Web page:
Sunday’s soapbox is yours to use as you will – within the bounds of decency and absence of defamation. You’re welcome to look back or forward, discuss issues of the moment, to pontificate, ponder or point us to something of interest, to educate, elucidate or entertain, amuse, bemuse or simply muse, but not abuse.
Remember that creating a successful marriage is like farming: you have to start over again every morning. – H. Jackson Brown Jr
A good marriage isn’t something you find, it’s something you make, and you have to keep on making it.
I chose these quotes because my farmer and I have just reached another decade of marriage.
I’m not sure there’s a rational reason that a decade anniversary should have any more significance than any other but this one has been an occasion for reflection and counting blessings.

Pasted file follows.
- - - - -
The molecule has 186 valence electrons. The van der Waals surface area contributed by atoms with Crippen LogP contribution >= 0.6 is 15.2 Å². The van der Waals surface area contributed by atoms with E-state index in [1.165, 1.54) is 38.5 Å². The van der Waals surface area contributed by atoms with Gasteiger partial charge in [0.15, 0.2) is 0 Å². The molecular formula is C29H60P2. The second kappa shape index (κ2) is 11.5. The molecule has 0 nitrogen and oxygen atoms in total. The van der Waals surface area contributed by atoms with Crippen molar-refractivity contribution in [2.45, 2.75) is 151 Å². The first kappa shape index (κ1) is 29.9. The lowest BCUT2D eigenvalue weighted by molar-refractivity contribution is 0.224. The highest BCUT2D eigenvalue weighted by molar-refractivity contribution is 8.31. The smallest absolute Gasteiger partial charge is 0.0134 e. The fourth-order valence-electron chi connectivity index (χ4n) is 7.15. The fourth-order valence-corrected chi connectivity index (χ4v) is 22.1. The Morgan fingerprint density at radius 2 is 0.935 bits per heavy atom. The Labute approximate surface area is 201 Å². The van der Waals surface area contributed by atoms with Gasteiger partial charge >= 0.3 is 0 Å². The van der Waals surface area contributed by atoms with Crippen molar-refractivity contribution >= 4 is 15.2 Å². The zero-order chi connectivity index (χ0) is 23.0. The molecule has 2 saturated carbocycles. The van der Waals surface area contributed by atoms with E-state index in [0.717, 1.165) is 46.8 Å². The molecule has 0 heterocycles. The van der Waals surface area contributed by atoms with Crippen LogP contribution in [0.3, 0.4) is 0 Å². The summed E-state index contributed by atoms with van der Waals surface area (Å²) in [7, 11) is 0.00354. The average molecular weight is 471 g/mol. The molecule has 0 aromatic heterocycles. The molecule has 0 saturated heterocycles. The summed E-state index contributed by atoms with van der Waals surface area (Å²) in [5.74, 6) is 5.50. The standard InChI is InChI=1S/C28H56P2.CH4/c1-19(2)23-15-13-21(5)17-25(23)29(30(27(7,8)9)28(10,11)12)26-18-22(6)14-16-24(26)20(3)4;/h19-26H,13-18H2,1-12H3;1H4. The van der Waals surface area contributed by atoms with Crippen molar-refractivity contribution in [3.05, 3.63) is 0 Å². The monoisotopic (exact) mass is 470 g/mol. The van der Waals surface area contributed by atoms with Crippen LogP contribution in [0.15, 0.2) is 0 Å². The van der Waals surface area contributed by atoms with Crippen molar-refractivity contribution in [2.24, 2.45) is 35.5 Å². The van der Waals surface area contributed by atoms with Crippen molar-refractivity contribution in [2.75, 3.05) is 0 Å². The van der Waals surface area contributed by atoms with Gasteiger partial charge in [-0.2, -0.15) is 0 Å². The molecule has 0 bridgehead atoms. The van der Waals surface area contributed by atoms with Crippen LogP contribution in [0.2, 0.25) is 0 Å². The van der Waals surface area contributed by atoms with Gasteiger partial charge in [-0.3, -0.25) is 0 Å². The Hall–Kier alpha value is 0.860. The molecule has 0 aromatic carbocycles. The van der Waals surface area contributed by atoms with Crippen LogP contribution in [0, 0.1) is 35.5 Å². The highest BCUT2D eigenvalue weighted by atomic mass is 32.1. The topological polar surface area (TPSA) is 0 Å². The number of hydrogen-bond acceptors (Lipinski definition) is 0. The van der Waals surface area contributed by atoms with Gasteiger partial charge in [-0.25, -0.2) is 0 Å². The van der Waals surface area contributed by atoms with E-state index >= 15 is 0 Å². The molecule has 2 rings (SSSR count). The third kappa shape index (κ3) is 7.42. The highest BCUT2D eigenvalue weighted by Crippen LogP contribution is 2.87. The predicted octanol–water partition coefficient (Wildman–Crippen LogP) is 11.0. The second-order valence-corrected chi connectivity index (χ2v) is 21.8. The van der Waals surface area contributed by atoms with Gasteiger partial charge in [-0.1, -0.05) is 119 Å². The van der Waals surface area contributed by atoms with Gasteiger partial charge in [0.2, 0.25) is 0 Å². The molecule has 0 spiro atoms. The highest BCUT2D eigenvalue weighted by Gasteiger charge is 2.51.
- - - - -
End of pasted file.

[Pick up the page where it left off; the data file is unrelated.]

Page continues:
One of those reflections is that the relatively high number of people celebrating longer marriages in recent years might not continue.
People are living longer but marrying later, if at all.
If you marry in your 20s, as many of my contemporaries did, the chances of celebrating ruby, golden, and diamond (40th, 50th and 60th) anniversaries are a lot higher than if you marry when you’re older.
Of course a long marriage doesn’t necessarily mean it’s always a happy one and I don’t know anyone who is happily married who hasn’t had some rough patches. A dear friend who has been married more than 50 years once told me, in jest but with an element of resignation, she’d never contemplated divorce but murder had crossed her mind on a few occasions.
When writing services as a celebrant, I often think about what marriage means and what makes it works.
The answers to that are as diverse as the individuals who become couples and the partnership that ensues.
But marriage is a decision. Once you’ve made the decision you both have to do all you can to make it work, enjoying the highs and enduring the lows, and staying committed to each other and your marriage as the traditional vows say – for better, for worse, for richer, for poorer, in sickness and in health, to love and to cherish as long as we both shall live.